In the meantime, the ousted Reverend Cole (Tom Noonan) catches Bohannon’s eye as he wanders the town in a never-ending quest for another bottle of liquor. In what could have made for an incredible Odd Couple-like pairing, Bohannon suggests that Cole bunk with him instead of sleeping in the cemetery. Sadly, instead of a season’s worth of roommate shenanigans between the persistently grumpy Bohannon and the lunatic charm of Cole, the offer of a place to crash is little more than a means to an end for Bohannon, who plans to rile up the workers by bringing in more men desperate enough for work that the threat of Sioux reprisal is nothing compared to the chance to earn a wage.
Elam (Common) and Bohannon look on as the workers, freedmen and the bigots alike, team up to violently get the new recruits back on the train and headed in the other direction. Though it could have resulted in a number of deaths, Bohannon’s move to get the men back to work seems to have done the job – especially since he was able to convince Durant that arming the freedmen was really the only choice he had in the matter. Still, Elam watches the debacle, either irritated that Bohannon was willing to risk the lives of so many men in order to get his job done, or because in his current listless state, he was unable to get anything done that remotely resembled progress.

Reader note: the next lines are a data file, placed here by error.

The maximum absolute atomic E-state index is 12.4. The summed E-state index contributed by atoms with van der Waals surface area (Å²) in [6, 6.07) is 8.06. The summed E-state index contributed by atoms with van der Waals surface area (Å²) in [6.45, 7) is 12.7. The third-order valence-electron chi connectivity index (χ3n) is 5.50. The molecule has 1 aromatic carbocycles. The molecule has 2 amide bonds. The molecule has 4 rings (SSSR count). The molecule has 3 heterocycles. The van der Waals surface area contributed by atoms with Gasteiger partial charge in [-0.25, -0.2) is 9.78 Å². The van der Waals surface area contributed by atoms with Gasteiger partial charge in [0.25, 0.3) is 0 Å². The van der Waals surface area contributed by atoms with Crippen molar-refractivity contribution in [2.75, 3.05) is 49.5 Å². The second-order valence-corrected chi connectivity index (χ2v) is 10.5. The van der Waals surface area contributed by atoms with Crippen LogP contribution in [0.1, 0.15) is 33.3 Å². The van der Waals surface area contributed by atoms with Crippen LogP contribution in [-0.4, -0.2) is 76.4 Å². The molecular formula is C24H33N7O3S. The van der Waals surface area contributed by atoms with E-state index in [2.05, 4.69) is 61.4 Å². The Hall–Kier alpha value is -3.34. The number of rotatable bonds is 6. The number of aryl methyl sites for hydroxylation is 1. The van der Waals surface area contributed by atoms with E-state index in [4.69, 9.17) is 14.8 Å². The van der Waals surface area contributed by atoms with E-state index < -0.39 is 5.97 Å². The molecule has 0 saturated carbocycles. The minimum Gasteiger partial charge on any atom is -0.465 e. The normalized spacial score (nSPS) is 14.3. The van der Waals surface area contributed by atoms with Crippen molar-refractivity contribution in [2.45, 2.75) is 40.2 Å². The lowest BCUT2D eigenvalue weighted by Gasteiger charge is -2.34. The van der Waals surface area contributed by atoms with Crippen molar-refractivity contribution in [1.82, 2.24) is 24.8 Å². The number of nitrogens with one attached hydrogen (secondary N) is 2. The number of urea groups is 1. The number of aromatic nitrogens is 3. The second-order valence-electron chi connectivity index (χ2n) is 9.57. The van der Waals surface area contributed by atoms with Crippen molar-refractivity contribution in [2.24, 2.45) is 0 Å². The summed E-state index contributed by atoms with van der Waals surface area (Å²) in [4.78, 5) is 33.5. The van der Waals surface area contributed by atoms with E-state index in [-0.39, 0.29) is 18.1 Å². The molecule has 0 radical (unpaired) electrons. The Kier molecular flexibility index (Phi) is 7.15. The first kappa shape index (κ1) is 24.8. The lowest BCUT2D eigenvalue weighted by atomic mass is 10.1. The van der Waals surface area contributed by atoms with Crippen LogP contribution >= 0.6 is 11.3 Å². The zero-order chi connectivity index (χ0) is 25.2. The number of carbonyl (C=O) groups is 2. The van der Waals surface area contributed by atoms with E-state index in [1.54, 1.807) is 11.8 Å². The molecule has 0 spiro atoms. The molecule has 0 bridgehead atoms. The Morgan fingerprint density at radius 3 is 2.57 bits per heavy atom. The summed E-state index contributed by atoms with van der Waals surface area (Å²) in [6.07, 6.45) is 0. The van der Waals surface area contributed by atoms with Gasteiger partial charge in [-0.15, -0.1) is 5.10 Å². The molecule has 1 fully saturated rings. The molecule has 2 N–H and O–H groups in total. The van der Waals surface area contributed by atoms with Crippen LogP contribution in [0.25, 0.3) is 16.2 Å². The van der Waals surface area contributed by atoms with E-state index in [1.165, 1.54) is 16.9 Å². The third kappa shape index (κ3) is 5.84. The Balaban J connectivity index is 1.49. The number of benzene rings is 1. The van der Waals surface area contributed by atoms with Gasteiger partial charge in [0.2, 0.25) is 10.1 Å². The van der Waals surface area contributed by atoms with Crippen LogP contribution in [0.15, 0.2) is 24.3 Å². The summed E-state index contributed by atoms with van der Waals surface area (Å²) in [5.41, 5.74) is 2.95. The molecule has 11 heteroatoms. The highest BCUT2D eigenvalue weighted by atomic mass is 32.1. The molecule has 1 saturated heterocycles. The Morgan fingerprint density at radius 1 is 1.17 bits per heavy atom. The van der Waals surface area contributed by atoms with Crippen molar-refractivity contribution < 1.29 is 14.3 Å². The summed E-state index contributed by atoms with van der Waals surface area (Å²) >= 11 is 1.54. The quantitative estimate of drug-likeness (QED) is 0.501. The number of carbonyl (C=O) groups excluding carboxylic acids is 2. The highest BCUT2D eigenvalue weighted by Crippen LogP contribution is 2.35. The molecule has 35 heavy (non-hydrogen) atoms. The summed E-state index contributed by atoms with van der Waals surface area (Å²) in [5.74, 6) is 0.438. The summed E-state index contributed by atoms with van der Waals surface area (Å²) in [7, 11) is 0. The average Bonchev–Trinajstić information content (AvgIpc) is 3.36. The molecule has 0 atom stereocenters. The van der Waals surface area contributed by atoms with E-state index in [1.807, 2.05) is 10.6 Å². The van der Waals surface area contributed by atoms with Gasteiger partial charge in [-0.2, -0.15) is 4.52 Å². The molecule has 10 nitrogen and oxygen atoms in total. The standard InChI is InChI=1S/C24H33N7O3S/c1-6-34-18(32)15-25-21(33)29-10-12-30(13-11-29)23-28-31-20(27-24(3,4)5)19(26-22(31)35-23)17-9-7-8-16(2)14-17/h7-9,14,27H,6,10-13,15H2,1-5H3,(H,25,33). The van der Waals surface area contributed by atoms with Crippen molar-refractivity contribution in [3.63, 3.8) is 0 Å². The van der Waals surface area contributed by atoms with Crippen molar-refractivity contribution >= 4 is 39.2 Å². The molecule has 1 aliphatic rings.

As much as Bohannon and the rest of the town’s residents seem compelled to be swallowed up into the moral sinkhole that is Hell on Wheels, Elam’s just being pulled along by a combination of bad luck and an unwillingness to make any kind of decision that’s remotely close to being right. Since he’s once more taken with Eva (Robin McLeavy), Elam soon learns that while it might be nice to have Mr. Toole (Duncan Ollerenshaw) working so hard as the new foreman, the result is Elam’s about to be a father. In typical Elam decision-making fashion, he silently gets up and runs off, but later explains himself and hopes a small donation toward terminating the pregnancy will put the two star-crossed lovers back on an even keel.
It turns out, Eva decides to keep the child and, to her credit, fesses up to Mr. Toole. Despite being a semi-reformed drunk with a hole in his head, Toole eventually comes around – after a thorough application of booze – and seems to accept the fact that his wife is carrying another man’s child. As odd as that may seem, it’s all likely to change as the season progresses, since Hell on Wheels continues to spin its characterizations seemingly out of nowhere for the sake of each episode.
Perhaps, though, with his penchant for wickedness on the rise, Bohannon will maintain his path to destruction and will stay hell bent on war with the Sioux – as it seems all the Southerner is looking for these days is a bigger and bigger fight.
Hell on Wheels continues next Sunday with ‘The Railroad Job’ @9pm on AMC.